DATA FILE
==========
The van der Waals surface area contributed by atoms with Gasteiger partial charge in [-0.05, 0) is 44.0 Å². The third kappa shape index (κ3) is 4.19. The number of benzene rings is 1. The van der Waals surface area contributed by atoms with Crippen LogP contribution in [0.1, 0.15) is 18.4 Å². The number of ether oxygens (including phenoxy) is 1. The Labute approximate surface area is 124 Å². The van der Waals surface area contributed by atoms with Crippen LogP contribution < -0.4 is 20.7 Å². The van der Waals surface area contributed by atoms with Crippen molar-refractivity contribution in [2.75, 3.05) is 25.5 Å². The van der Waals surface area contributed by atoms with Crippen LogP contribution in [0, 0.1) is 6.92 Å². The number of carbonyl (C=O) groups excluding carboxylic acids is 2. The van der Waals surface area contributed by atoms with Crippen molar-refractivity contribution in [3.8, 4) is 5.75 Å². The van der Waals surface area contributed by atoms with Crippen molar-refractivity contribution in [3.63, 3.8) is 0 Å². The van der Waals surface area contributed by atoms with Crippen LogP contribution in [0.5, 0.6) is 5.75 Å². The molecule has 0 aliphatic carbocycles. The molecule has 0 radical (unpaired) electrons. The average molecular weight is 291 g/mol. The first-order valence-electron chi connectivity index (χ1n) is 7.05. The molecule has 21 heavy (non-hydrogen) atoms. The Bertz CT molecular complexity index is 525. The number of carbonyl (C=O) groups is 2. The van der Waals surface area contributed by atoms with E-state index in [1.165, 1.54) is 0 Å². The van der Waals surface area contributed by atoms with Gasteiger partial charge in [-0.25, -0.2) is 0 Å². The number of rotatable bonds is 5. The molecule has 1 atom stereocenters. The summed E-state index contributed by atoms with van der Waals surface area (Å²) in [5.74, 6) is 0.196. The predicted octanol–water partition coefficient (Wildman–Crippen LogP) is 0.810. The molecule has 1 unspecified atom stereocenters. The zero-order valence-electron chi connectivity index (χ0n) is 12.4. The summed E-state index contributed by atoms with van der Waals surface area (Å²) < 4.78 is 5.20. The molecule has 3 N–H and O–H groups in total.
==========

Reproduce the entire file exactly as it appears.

The van der Waals surface area contributed by atoms with Gasteiger partial charge in [-0.05, 0) is 44.0 Å². The third kappa shape index (κ3) is 4.19. The number of benzene rings is 1. The van der Waals surface area contributed by atoms with Crippen LogP contribution in [0.1, 0.15) is 18.4 Å². The number of ether oxygens (including phenoxy) is 1. The Labute approximate surface area is 124 Å². The van der Waals surface area contributed by atoms with Crippen LogP contribution < -0.4 is 20.7 Å². The van der Waals surface area contributed by atoms with Crippen molar-refractivity contribution in [2.75, 3.05) is 25.5 Å². The van der Waals surface area contributed by atoms with Crippen LogP contribution in [0, 0.1) is 6.92 Å². The number of carbonyl (C=O) groups excluding carboxylic acids is 2. The van der Waals surface area contributed by atoms with Crippen molar-refractivity contribution in [3.8, 4) is 5.75 Å². The van der Waals surface area contributed by atoms with Crippen molar-refractivity contribution in [3.63, 3.8) is 0 Å². The van der Waals surface area contributed by atoms with Crippen LogP contribution in [0.5, 0.6) is 5.75 Å². The molecule has 0 aliphatic carbocycles. The molecule has 0 radical (unpaired) electrons. The average molecular weight is 291 g/mol. The first-order valence-electron chi connectivity index (χ1n) is 7.05. The molecule has 21 heavy (non-hydrogen) atoms. The Bertz CT molecular complexity index is 525. The number of carbonyl (C=O) groups is 2. The van der Waals surface area contributed by atoms with E-state index in [1.165, 1.54) is 0 Å². The van der Waals surface area contributed by atoms with Gasteiger partial charge in [-0.25, -0.2) is 0 Å². The number of rotatable bonds is 5. The molecule has 1 atom stereocenters. The summed E-state index contributed by atoms with van der Waals surface area (Å²) in [5.74, 6) is 0.196. The predicted octanol–water partition coefficient (Wildman–Crippen LogP) is 0.810. The molecule has 1 unspecified atom stereocenters. The zero-order valence-electron chi connectivity index (χ0n) is 12.4. The summed E-state index contributed by atoms with van der Waals surface area (Å²) < 4.78 is 5.20. The molecule has 3 N–H and O–H groups in total.